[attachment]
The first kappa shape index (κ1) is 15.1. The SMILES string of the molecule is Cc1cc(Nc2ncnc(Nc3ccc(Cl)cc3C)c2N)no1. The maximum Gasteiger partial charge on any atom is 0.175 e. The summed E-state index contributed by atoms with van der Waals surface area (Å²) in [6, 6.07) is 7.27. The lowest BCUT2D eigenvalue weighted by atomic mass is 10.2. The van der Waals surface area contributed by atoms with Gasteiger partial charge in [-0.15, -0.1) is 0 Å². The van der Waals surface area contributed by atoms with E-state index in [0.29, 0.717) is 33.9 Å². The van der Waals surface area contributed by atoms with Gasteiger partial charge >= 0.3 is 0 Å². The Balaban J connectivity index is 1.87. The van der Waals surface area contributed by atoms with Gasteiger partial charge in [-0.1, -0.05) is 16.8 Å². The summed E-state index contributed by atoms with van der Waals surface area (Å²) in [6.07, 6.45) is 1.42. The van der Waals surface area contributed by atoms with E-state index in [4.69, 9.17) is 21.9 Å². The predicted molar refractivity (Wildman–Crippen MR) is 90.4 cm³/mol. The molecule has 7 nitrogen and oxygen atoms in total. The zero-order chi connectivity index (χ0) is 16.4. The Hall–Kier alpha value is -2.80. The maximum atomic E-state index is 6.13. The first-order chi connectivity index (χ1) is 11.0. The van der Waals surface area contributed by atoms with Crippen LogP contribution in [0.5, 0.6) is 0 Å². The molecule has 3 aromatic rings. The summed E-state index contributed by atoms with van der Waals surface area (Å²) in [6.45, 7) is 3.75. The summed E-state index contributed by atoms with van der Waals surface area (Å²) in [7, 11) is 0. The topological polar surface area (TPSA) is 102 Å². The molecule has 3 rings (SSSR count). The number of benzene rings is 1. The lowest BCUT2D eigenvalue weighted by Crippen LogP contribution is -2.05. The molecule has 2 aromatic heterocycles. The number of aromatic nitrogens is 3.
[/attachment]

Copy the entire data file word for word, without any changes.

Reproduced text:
The first kappa shape index (κ1) is 15.1. The SMILES string of the molecule is Cc1cc(Nc2ncnc(Nc3ccc(Cl)cc3C)c2N)no1. The maximum Gasteiger partial charge on any atom is 0.175 e. The summed E-state index contributed by atoms with van der Waals surface area (Å²) in [6, 6.07) is 7.27. The lowest BCUT2D eigenvalue weighted by atomic mass is 10.2. The van der Waals surface area contributed by atoms with Gasteiger partial charge in [-0.15, -0.1) is 0 Å². The van der Waals surface area contributed by atoms with E-state index in [0.29, 0.717) is 33.9 Å². The van der Waals surface area contributed by atoms with Gasteiger partial charge >= 0.3 is 0 Å². The Balaban J connectivity index is 1.87. The van der Waals surface area contributed by atoms with Gasteiger partial charge in [-0.1, -0.05) is 16.8 Å². The summed E-state index contributed by atoms with van der Waals surface area (Å²) in [6.07, 6.45) is 1.42. The van der Waals surface area contributed by atoms with E-state index in [4.69, 9.17) is 21.9 Å². The predicted molar refractivity (Wildman–Crippen MR) is 90.4 cm³/mol. The molecule has 7 nitrogen and oxygen atoms in total. The zero-order chi connectivity index (χ0) is 16.4. The Hall–Kier alpha value is -2.80. The maximum atomic E-state index is 6.13. The first-order chi connectivity index (χ1) is 11.0. The van der Waals surface area contributed by atoms with Crippen LogP contribution in [0.5, 0.6) is 0 Å². The molecule has 3 aromatic rings. The summed E-state index contributed by atoms with van der Waals surface area (Å²) in [6.45, 7) is 3.75. The summed E-state index contributed by atoms with van der Waals surface area (Å²) in [7, 11) is 0. The topological polar surface area (TPSA) is 102 Å². The molecule has 3 rings (SSSR count). The number of benzene rings is 1. The lowest BCUT2D eigenvalue weighted by Crippen LogP contribution is -2.05. The molecule has 2 aromatic heterocycles. The number of aromatic nitrogens is 3.